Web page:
T-Mobile will pay around $350 million to its 77 million customer affected due to last years data breach
The settlement in a consolidated class action lawsuit has just been revealed by the company, and it’s pricey: $350 million to be divided among consumers (and attorneys), plus $150 million “for data security and related technology.” All businesses should learn from this: You don’t need to spend $150 million to get ready if you stay prepared!
After the hack, which allegedly happened at the beginning of last year, collections of T-Mobile customer data were offered for sale on several dark web marketplaces. According to T-Mobile, less than a million accounts and PINs were entirely exposed, which is still not good, and between 40 and 100 million subscribers had some of their data stolen overall.
The settlement doesn’t appear to contain different conditions for persons who were affected differently by the incident, but that might have been handled independently for all we know. The terms are stated in an SEC filing and court filing (PDF), which were originally reported by Geekwire. The settlement agreement’s current definition of the class is “the approximately 76.6 million U.S. residents identified by T-Mobile whose information was compromised in the Data Breach,” with a little more legalese for Californians as class actions there are handled a little differently.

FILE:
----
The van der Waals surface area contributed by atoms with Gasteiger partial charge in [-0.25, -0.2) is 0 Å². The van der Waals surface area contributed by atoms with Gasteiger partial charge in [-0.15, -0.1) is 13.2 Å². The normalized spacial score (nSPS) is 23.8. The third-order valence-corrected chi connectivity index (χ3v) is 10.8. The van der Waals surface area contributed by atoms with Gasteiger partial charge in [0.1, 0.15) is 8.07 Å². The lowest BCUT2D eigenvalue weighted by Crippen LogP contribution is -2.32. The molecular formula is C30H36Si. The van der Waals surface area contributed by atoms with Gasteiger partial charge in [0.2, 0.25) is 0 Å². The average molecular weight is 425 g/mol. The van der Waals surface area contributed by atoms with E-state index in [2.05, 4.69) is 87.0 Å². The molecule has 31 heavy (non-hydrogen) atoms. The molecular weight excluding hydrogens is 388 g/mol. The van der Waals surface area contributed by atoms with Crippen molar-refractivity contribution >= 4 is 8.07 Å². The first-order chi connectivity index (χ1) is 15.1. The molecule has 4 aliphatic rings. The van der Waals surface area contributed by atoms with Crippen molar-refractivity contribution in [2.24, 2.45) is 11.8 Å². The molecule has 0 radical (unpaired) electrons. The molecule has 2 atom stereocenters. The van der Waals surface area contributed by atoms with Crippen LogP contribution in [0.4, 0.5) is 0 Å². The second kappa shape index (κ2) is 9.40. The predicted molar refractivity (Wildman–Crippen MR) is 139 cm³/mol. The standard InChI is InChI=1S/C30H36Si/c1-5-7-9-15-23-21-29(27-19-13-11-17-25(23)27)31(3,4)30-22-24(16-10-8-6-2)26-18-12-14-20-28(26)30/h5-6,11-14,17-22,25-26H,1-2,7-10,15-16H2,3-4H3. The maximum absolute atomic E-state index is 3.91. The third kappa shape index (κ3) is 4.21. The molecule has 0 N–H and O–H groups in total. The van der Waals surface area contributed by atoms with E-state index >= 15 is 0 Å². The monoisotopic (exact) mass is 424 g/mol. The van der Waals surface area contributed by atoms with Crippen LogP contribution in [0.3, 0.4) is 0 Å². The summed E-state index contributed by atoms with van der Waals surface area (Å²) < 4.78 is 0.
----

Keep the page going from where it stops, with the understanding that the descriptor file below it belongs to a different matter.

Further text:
You should anticipate receiving a postcard if you were a T-Mobile user in August of 2021 because, as is typical in these massive lawsuits, lawyers take a significant bite and then the corporation must notify the class members they have entitled money (in the interest of full disclosure, I was). Depending on how many people reply and how much the lawyers charge, the money is then divided. As early as December, the final settlement terms might be agreed.
You probably won’t even be able to cover a single monthly mobile bill with what you get, but in today’s society, a $9 check could mean the difference between “dinner” and “no dinner” for many people, so let’s not laugh at these small amounts. However, it is insulting that after five serious breaches in as many years, all customers receive is enough to order from the value menu.
The organisation, which merged with Sprint just before the incident, stated in its SEC filing that it will be investing $150 million in enhancing its security, suggesting that it may now be taking the situation seriously. Guess we’ll learn soon enough.